The Sap is Rising

Friday, April 17th, 2015

This time of year is so wonderful yet intense, isn’t it? The sap is rising, the garden is getting sorted, everything is growing, the birds are nesting, the days, though getting longer, are way too short. I can hardly drag myself in from the garden before dark but then I’m so exhausted in the morning it is hard to drag myself out of bed.

I have a wonderful commission with the wood turning so that has to take priority. When I feel I can allow myself to stop it is straight out to the garden. I can see the vegetable garden as I am wood turning which is both wonderful and can be a constant reminder of what needs to be done. And if the sun is streaming in it is even more tempting to leave the dusty workshop by early afternoon.

Flowers and Veg gardenThe vegetable garden is an oasis of order in my chaotic wildlife garden and I want to keep it so. I know without regular weeding it will soon revert to nature and be harder work for me. So the veg. garden is my priority. I have most of it weeded, where needed it has been given manure and I’ve even managed to plant some of it. I’m not too bothered about the planting – the soil is still cold and the vegetables will soon catch up if planted later once the ground warms up. When I look at my previous years’ planting dates sometimes it has been weeks later yet it always works out fine. I do like a few early potatoes though. The other vegetables which have already been planted are more so I can see where I’m going with the garden and so I don’t have to plant all at once.

Weeding the garden feels like it has taken forever. This is partly as all the Foxglove, Daisy, Self-heal, Feverfew, Forget-me-not, St. John’s Wort, Lemon Balm, Wild Strawberry (and probably a few other I can’t think of as I sit here typing) have to be carefully lifted, with a bit of a root ball if possible, and healed in somewhere in the wildlife garden. As I’m finding places to put them I am delighting in the changes in just one year. Everywhere I look there is new growth busting forth. All my little trees unfurling their leaves for their second year here, the fruit trees (bought last summer through a very generous gift from a beloved friend) are coming into flower – the Damson are blooming already, the Plum not far behind.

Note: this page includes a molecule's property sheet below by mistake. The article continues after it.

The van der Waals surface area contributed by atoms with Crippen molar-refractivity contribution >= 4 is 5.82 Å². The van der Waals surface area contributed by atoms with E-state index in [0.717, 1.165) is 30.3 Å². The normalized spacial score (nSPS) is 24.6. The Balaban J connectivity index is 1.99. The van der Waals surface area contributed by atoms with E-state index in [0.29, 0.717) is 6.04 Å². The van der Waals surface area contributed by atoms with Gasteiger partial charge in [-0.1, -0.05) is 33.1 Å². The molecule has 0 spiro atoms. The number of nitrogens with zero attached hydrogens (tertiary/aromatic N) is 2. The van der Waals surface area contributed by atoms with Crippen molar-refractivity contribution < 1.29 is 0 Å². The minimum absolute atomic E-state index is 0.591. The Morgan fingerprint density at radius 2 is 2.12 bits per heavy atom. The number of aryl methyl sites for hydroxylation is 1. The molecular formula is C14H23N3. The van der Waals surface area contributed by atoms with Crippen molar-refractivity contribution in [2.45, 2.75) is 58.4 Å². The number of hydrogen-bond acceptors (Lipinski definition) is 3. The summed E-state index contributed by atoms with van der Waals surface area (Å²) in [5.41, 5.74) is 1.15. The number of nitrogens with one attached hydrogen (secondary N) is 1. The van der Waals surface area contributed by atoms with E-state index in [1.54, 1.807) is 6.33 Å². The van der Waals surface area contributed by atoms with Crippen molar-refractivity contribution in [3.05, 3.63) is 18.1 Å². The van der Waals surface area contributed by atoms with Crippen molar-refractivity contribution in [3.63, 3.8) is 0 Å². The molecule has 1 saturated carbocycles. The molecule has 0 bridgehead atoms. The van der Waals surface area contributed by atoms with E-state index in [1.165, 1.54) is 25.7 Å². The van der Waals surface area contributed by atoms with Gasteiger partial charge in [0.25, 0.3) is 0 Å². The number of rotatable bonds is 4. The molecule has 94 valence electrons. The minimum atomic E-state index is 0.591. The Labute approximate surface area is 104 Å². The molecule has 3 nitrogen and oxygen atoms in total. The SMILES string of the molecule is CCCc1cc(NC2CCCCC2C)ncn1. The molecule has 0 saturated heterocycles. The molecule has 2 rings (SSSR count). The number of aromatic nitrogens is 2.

There are tadpoles in the pond. I have now confirmed what the rustling I can hear above my head as I am in my workshop turning. Today I saw a Blue Tit with nesting material in its beak, disappear into the roof.

A Blue tit's nest built on top of a swallow's nestI understand the Swallows are back in the area though I haven’t seen them yet. I wonder how they are going to feel when they find out what has happened to their nest! This is in another shed as sadly I can’t allow them into the workshop as they are so messy, especially the young ones just after fledging and their mess does stain wood rather badly!

Plant Cuttings and Calan Gaeaf

Sunday, November 2nd, 2014

When I decided to convert my little field into a wildlife haven I knew I had my work cut out for me. Planting up three quarters of an acre is no mean feat. It was also going to involve a lot of plants. I knew I had to learn about taking plant cuttings to propagate them. Obviously they take longer than buying plants but this is a long term project anyway. Also if a friend happens to have a plant that you like and a couple of spare branches that need pruning….  My mother has always taken plant cuttings but since her stroke I was unable to ask her advice. The RHS book on propagating plants told me everything and I am a bit of a ‘give it a go and see’ person anyway.

As it was Autumn, when I decided on the wildlife haven, hardwood plant cuttings over the winter were my first. The tomatoes were out of the greenhouse so to begin with I put some plant cuttings in the greenhouse and some outside (which is what the book said for hardwood cuttings). These included Winter flowering Jasmine, Forsythia, Grisilinia and a couple of pretty shrubs the names of which I did not know. They all took root outside as well as in the greenhouse but the indoor ones grew better and bigger.

It was very lucky that I had run out of spare space in the greenhouse (I knew I’d have to leave them in over the following summer) before I took Elder cuttings so these only went outside. You are supposed to take off any flowers as these use up energy which the plant needs for root production but I had to leave just one to flower as I just thought what a miracle of nature it is.